Reality check

by Paul Briddock

01 December 2016

The latest NHS financial position and outlook - as revealed by the December 2016 NHS financial temperature check briefing, published today – makes for sobering reading.  Our briefing draws on over 200 responses to our survey of finance directors and chief financial officers (CFOs) of trusts and clinical commissioning groups across the NHS in England.

Their views offer some grounds for optimism.  Current year deficits, if still worryingly high, are no worse than in 2015/16 after taking into account monies from the sustainability and transformation fund.  This is an achievement in challenging circumstances.  Many say that relationships between local providers and commissioners have improved.  There is broad support for strategic planning on the basis of sustainability and transformation plan (STP) footprints. 

But there are also real concerns.  These concerns centre on what’s seen as a lack of financial realism, especially surrounding savings expectations.  Commissioners and providers alike are proving unable to achieve nationally set efficiency targets, and are resorting to non-recurrent expedients in an attempt to balance the books.  This is not new, but only stores up problems for the future.  And there are more concerns about ambiguity within the STP governance regime, contrasted with directors’ own very clear accountability for their own organisations.  

Finance directors warn that the risk associated with STPs may not be fully appreciated, while risk management is in its early days.

NHS finance directors and their staff, are under tremendous pressure to deliver major change. Their recent performance is to be praised, and we do well to take heed of their mature professional view.  The autumn statement’s silence on NHS funding makes it clear that, in the short term at least, there will be no extra money for the NHS or social care in England. To live within its means, the NHS needs a considered evaluation of what is affordable, and the STP process offers this opportunity.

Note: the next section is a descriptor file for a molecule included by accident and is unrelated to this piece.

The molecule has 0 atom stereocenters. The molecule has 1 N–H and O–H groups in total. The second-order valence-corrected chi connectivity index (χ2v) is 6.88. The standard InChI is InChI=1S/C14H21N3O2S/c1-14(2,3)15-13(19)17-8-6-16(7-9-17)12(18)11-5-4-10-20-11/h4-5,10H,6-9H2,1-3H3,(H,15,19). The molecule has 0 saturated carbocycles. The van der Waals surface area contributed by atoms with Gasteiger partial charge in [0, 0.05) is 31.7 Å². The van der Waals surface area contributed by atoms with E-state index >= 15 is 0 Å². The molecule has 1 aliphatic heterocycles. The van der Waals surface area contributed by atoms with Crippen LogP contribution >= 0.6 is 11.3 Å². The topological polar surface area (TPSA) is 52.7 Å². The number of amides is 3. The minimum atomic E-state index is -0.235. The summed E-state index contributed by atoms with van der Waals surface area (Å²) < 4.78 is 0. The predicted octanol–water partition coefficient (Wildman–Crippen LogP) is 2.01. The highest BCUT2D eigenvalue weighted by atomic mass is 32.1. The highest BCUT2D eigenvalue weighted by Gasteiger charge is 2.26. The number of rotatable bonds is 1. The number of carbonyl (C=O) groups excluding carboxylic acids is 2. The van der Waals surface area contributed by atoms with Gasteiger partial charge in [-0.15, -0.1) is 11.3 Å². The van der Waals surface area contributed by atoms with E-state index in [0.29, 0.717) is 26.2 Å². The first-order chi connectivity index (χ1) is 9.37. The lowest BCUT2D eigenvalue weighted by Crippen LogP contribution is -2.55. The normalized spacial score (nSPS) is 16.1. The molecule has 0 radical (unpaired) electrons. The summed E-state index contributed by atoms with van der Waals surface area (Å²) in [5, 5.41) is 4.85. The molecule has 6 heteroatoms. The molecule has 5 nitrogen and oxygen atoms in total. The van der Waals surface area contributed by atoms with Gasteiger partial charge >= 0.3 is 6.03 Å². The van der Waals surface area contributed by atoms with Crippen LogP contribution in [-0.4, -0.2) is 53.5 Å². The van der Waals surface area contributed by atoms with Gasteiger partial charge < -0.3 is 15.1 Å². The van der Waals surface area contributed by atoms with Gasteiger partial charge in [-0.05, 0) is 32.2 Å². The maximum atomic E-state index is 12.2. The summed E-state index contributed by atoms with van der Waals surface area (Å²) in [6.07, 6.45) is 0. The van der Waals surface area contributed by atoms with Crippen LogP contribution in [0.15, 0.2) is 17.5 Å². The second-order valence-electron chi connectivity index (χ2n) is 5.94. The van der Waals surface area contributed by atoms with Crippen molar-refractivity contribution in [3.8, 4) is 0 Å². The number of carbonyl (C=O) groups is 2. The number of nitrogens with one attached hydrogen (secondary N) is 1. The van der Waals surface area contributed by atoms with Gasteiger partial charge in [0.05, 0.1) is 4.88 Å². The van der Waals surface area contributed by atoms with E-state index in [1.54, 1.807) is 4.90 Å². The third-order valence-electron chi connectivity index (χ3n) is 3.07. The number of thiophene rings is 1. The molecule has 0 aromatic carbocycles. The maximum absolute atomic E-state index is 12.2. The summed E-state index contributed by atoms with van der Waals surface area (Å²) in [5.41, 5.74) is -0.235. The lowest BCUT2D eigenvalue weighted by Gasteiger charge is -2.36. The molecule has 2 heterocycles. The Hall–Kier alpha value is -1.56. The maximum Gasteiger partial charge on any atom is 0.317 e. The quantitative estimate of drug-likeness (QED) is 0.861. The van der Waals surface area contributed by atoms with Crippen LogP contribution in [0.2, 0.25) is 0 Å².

The briefing published today is the sixth HFMA NHS financial temperature check briefing, a series setting out finance directors’ views on the financial issues facing the NHS in England.  It is consistent with - and forms a valuable adjunct to - official performance reports issued by NHS England and NHS Improvement.

The financial position of trusts in particular continues to cause concern.  This is disappointing, as restoring the provider sector to financial balance is a stated priority for 2016/17.  After the national deficits reported in 2015/16, 52% of trusts and 21% of CCGs forecast deficits in 2016/17.  Moreover, 85% of finance directors do not believe the 2016/17 financial “reset” will restore financial balance in the short term.

Finance directors are broadly positive about the sustainability and transformation planning process, seeing STPs as an appropriate vehicle for strategic discussions.  However, they warn of over-ambitious savings expectations and the scale of financial risk involved. 

They are also concerned about unclear governance and accountability.  Many say they will prioritise their own organisation’s needs above rather those of the STP.  This may not be surprising, but it calls into question the realism of the more ambitious STP ambitions.  Finance directors also warn that while relations between providers and commissioners may have improved, in many cases they are still not strong enough to deliver real cross-organisational change.  This is why resolving governance and accountability issues remains a matter of urgency.

Finance is inseparable from care quality, and nearly half of the trust finance directors who responded to our survey, and around one-third of CCG CFOs, believe care quality will worsen in 2017/18.  Access to care, waiting times and range of services are those aspects of care thought to be most vulnerable.  It is reassuring that nearly all finance directors expect clinical outcomes and patient safety to remain sound, but nevertheless a context of declining care quality will not make major changes easy to deliver at local level.